‘Indeed, dear, I never use it; you must take it,’ Miss Assher persisted, holding it close to Tina’s hand. Tina coloured deeply, pushed the vinaigrette away with some impatience, and said, ‘Thank you, I never use those things. I don’t like vinaigrettes.’

Miss Assher returned the vinaigrette to her pocket in surprise and haughty silence, and Captain Wybrow, who had looked on in some alarm, said hastily, ‘See! it is quite bright out of doors now. There is time for a walk before luncheon. Come, Beatrice, put on your hat and cloak, and let us have half an hour’s walk on the gravel.’

‘Yes, do, my dear,’ said Lady Assher, ‘and I will go and see if Sir Christopher is having his walk in the gallery.’

As soon as the door had closed behind the two ladies, Captain Wybrow, standing with his back to the fire, turned towards Caterina, and said in a tone of earnest remonstrance, ‘My dear Caterina. Let me beg of you to exercise more control over your feelings; you are really rude to Miss Assher, and I can see that she is quite hurt. Consider how strange your behaviour must appear to her. She will wonder what can be the cause of it. Come, dear Tina,’ he added, approaching her, and attempting to take her hand; ‘for your own sake let me entreat you to receive her attentions politely. She really feels very kindly towards you, and I should be so happy to see you friends.’

Caterina was already in such a state of diseased susceptibility that the most innocent words from Captain Wybrow would have been irritating to her, as the whirr of the most delicate wing will afflict a nervous patient. But this tone of benevolent remonstrance was intolerable. He had inflicted a great and unrepented injury on her, and now he assumed an air of benevolence towards her. This was a new outrage. His profession of goodwill was insolence.

Caterina snatched away her hand and said indignantly, ‘Leave me to myself, Captain Wybrow! I do not disturb you.’

‘Caterina, why will you be so violent — so unjust to me? It is for you that I feel anxious. Miss Assher has already noticed how strange your behaviour is both to her and me, and it puts me into a very difficult position. What can I say to her?’

‘Say?’ Caterina burst forth with intense bitterness, rising, and moving towards the door; ‘say that I am a poor silly girl, and have fallen in love with you, and am jealous of her; but that you have never had any feeling but pity for me — you have never behaved with anything more than friendliness to me. Tell her that, and she will think all the better of you.’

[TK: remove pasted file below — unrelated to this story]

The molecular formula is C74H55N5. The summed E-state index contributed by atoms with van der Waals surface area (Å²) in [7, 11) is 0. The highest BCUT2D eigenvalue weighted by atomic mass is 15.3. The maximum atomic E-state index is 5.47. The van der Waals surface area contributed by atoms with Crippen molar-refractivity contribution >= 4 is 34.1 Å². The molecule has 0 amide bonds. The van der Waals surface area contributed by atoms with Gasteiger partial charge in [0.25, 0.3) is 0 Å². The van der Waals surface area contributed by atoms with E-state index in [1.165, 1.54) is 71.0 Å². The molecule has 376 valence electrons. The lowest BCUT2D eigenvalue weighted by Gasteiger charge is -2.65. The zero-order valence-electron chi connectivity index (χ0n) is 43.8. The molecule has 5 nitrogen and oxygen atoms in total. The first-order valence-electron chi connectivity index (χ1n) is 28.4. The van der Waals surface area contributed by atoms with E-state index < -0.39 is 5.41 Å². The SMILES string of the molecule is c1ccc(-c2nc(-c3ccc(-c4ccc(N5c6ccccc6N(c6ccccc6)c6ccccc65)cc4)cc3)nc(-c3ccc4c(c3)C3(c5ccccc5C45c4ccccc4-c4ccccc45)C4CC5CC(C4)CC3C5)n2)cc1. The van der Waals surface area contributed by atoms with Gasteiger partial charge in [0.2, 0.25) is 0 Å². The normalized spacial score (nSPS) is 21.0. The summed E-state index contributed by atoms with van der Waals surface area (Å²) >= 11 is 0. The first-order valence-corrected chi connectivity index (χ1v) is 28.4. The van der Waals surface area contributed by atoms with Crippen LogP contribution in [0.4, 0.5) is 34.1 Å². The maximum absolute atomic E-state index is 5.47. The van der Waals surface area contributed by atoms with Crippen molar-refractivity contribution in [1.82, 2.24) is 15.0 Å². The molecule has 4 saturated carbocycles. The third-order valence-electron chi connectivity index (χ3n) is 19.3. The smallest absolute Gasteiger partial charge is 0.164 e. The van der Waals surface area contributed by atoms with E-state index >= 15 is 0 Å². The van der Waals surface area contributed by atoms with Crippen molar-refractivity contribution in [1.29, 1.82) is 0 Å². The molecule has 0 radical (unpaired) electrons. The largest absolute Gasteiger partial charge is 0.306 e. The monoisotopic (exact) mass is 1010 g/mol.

Tina uttered this as the bitterest sarcasm her ideas would furnish her with, not having the faintest suspicion that the sarcasm derived any of its bitterness from truth. Underneath all her sense of wrong, which was rather instinctive than reflective — underneath all the madness of her jealousy, and her ungovernable impulses of resentment and vindictiveness — underneath all this scorching passion there were still left some hidden crystal dews of trust, of self-reproof, of belief that Anthony was trying to do the right. Love had not all gone to feed the fires of hatred. Tina still trusted that Anthony felt more for her than he seemed to feel; she was still far from suspecting him of a wrong which a woman resents even more than inconstancy. And she threw out this taunt simply as the most intense expression she could find for the anger of the moment.

As she stood nearly in the middle of the room, her little body trembling under the shock of passions too strong for it, her very lips pale, and her eyes gleaming, the door opened, and Miss Assher appeared, tall, blooming, and splendid, in her walking costume. As she entered, her face wore the smile appropriate to the exits and entrances of a young lady who feels that her presence is an interesting fact; but the next moment she looked at Caterina with grave surprise, and then threw a glance of angry suspicion at Captain Wybrow, who wore an air of weariness and vexation.

‘Perhaps you are too much engaged to walk out, Captain Wybrow? I will go alone.’

‘No, no, I am coming,’ he answered, hurrying towards her, and leading her out of the room; leaving poor Caterina to feel all the reaction of shame and self-reproach after her outburst of passion.

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Last updated Friday, March 14, 2014 at 21:42